Test organisms: Total 5 Gram positive, 8 Gram negative and 3 fungi species were collected as pure cultures from the institutuion of nutrition and food science (INFS), University of Dhaka. The microorganisms were maintained on nutrient agar medium (Merck, Germany). Artemia salina leach (brine shrimp eggs) was collected and hatched to get mature nauplii for brine shrimp lethality bioassay.
Screening of Antioxidant activity: The antioxidant (free radical scavenging) activity of the extracts on the stable radical 1, 1-diphenyl-2-pecrylhydrazyl (DPPH) was determined by the method developed by Brand –Williams et al., 1995 22. Here 2.0 mg of each of the test sample was dissolved in methanol and solution of varying concentrations such as 500, 250, 125, 62.50, 31.25, 15.62, 7.8125, 3.91, 1.95 and 0.98 µg/ml were obtained by serial dilution technique. Then 2.0 ml of each of the test sample was mixed with 3.0 ml of a DPPH-methanol solution (20µg/ml) and was allowed to stand for 20 minutes for reaction to occur. The absorbance was determined at 517 nm and from these values the corresponding percentage of inhibitions were calculated by using the following equations:
%Inhibition = [1-(ABCsample/ABCcontrol)] ×100
Then % inhibitions were plotted against respective concentrations used and from the graph IC50 was calculated using butylated hydroxyl toluene (BHT), a potential antioxidant, as positive control.
Screening of Cytotoxic activity: DMSO (Dimethyl sulfoxide) solutions of the three fractions were applied to Artemia salina in a one day in vivo assay 23, 24. For the experiment, 4 mg of each of the extracts were dissolved in DMSO and solutions of varying concentrations (400, 200, 100, 50, 25, 12.50, 6.25, 3.123, 1.563, 0.781 µg/ml) were obtained by serial dilution technique. The solutions were then added to the pre-marked vials containing ten live brine shrimp nauplii in 5ml simulated sea water. After 24 hours, the vials were inspected using magnifying glass and the number of survived nauplii inn each vial was counted.
From this data, the %lethality of brine shrimp nauplii was calculated for each concentration. The median lethal concentration (LC50) of the test samples were obtained by plotting percentage of the shrimp killed against the logarithm of the sample concentration.
Screening of Antimicrobial Activity: The antibacterial activity was carried out by the disc diffusion method 25 using nutrient agar medium. The sterile Matricel (BBL, cocksville USA) 6.0 mm filter paper discs, impregnated with 400 µg of n-hexane, carbon tetra chloride and chloroform extract, were placed gently on the previously marked zones in the agar plates. Standard Kanamycin discs (30 µg/discs) were as positive controls to ensure the activity against test organisms. The zones of inhibition produced by the extracts were compared with the standard.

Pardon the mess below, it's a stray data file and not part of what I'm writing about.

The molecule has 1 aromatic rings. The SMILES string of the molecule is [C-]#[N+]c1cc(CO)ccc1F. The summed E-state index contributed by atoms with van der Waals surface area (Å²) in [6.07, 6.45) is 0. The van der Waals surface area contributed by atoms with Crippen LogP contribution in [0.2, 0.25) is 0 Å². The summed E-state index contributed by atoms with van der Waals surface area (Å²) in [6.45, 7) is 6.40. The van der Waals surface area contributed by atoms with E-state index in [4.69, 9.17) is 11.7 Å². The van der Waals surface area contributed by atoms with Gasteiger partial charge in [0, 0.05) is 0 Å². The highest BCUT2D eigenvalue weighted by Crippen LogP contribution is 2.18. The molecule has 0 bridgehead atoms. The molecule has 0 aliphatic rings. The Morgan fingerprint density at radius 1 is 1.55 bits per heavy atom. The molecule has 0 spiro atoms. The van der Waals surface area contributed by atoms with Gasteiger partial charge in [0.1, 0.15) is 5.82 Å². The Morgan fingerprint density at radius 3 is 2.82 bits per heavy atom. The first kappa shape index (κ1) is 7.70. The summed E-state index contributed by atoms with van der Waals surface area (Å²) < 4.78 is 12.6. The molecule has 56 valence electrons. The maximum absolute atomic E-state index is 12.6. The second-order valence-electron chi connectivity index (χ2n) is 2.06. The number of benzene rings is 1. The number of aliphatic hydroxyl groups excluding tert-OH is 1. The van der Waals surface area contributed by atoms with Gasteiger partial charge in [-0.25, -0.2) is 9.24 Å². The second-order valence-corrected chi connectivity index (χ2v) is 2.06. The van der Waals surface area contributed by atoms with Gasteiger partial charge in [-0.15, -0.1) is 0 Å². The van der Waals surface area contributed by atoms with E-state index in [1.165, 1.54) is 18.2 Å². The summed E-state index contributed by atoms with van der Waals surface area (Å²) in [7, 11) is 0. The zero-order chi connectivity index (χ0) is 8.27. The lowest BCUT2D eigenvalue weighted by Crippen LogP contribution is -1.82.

Statistical Analysis: Each parameter was measured thrice. The zone of inhibition and IC50 values were taken as mean for antimicrobial screening and antioxidant activity respectively. Regression analysis was carried out for analyzing the data obtained from brine shrimp lethality bioassay to study the relationship between different samples and vincristine sulphate.
RESULTS AND DISCUSSION: The antioxidant activities of various extracts of bark of S. alba are shown in table 1. The chloroform (CF) extract showed the highest free radical scavenging activity with IC50 value 12 µg/ml in comparison with positive control (BHT). At the same time the crude methanolic extract also exhibited strong antioxidant potential having IC50 value of 14µg/ml. The carbon tetrachloride (CTC) partitionate showed moderate antioxidant activity having IC50 value of 6 5 µg/ml.
TABLE 1: ANTIOXIDANT ACTIVITY OF CRUDE METHANOLIC EXTRACT (CME), CARBON TETRACHLORIDE (CTC) AND CHLOROFORM (CF) EXTRACT AND POSITIVE CONTROL BUTYLATED HYDROXYL TOLUENE (BHT)
In brine shrimp lethality bioassay, % mortality increased gradually with the increase in concentration of the test sample (Figure 1). Table 2 shows the result of the brine shrimp lethality testing of various extractives of S. alba after 24 hours of exposure to the samples and the positive control, vincristine sulphate (VS). The LC50 values were found to be 14.94, 0.831, 3.288, 0.812 µg/ml for n-hexane, carbon tetrachloride, chloroform and Vincristine sulphate respectively. In comparison to positive control (Vincristine sulphate), the cytotoxicity exhibited by the carbon tetrachloride (CTC) soluble partitionate of methanol extract was promising. On the other hand, chloroform (CF) partitionate demonstrated moderate cytotoxic activity. The n-hexane (NH) showed less cytotoxicity than other fractions.
FIGURE 1: GRAPHICAL PRESENTATION OF N-HEXANE (NH), CARBON TETRA CHLORIDE (CTC) & CHLOROFORM (CF) EXTRACT VERSUS % SHRIMP MORTALITY AFTER 24H OF EXPOSURE
TABLE 2: THE RESULT OF CYTOTOXICITY OF N-HEXANE (NH), CARBON TETRACHLORIDE (CTC) AND CHLOROFORM (CF) EXTRACT AND POSITIVE CONTROL VINCRISTINE SULPHATE (VS)
|Sample||LC50 (µg/ml)||Regression equation||R2|
The antimicrobial effects of S. alba barks against various test organisms are shown in table 3. The n-hexane and chloroform extract exhibited no activity against the tested microorganisms at a concentration of 400µg/disc. The carbon tetrachloride extract showed moderate inhibitory activity against various Gram-positive bacteria such as Bacillus cereus (10 mm), Bacillus subtilis (11mm), Sarcina lutea (12mm) and Gram-negative bacteria such as Pseudomonas aeruginosa (10mm) and Shigella dysenteriae (12mm). It showed mild antifungal activity.